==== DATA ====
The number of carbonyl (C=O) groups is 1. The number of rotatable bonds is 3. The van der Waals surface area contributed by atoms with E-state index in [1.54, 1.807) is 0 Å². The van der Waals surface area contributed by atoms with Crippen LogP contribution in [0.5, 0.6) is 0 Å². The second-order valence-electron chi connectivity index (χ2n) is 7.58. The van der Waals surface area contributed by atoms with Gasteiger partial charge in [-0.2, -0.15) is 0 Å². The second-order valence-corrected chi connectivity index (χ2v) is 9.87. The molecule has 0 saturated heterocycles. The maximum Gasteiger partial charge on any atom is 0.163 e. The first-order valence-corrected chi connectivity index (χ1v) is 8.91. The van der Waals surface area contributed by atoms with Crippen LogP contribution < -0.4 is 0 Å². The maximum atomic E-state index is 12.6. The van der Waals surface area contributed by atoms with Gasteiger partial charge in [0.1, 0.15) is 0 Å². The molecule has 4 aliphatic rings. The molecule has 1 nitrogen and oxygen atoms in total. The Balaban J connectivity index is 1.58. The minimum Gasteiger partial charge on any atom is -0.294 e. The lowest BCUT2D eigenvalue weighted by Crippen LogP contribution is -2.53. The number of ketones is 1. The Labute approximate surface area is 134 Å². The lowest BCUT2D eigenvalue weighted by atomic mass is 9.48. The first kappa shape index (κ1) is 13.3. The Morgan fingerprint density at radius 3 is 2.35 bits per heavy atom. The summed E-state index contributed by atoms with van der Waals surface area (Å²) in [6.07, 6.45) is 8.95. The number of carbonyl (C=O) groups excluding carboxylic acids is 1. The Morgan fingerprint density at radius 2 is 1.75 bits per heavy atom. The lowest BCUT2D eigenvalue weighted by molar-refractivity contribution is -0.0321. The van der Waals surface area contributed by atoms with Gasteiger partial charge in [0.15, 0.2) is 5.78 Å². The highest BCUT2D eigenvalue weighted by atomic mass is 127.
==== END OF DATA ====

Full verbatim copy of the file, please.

The number of carbonyl (C=O) groups is 1. The number of rotatable bonds is 3. The van der Waals surface area contributed by atoms with E-state index in [1.54, 1.807) is 0 Å². The van der Waals surface area contributed by atoms with Crippen LogP contribution in [0.5, 0.6) is 0 Å². The second-order valence-electron chi connectivity index (χ2n) is 7.58. The van der Waals surface area contributed by atoms with Gasteiger partial charge in [-0.2, -0.15) is 0 Å². The second-order valence-corrected chi connectivity index (χ2v) is 9.87. The molecule has 0 saturated heterocycles. The maximum Gasteiger partial charge on any atom is 0.163 e. The first-order valence-corrected chi connectivity index (χ1v) is 8.91. The van der Waals surface area contributed by atoms with Crippen LogP contribution < -0.4 is 0 Å². The maximum atomic E-state index is 12.6. The van der Waals surface area contributed by atoms with Gasteiger partial charge in [0.1, 0.15) is 0 Å². The molecule has 4 aliphatic rings. The molecule has 1 nitrogen and oxygen atoms in total. The Balaban J connectivity index is 1.58. The minimum Gasteiger partial charge on any atom is -0.294 e. The lowest BCUT2D eigenvalue weighted by Crippen LogP contribution is -2.53. The number of ketones is 1. The Labute approximate surface area is 134 Å². The lowest BCUT2D eigenvalue weighted by atomic mass is 9.48. The first kappa shape index (κ1) is 13.3. The Morgan fingerprint density at radius 3 is 2.35 bits per heavy atom. The summed E-state index contributed by atoms with van der Waals surface area (Å²) in [6.07, 6.45) is 8.95. The number of carbonyl (C=O) groups excluding carboxylic acids is 1. The Morgan fingerprint density at radius 2 is 1.75 bits per heavy atom. The lowest BCUT2D eigenvalue weighted by molar-refractivity contribution is -0.0321. The van der Waals surface area contributed by atoms with Gasteiger partial charge in [0.15, 0.2) is 5.78 Å². The highest BCUT2D eigenvalue weighted by atomic mass is 127.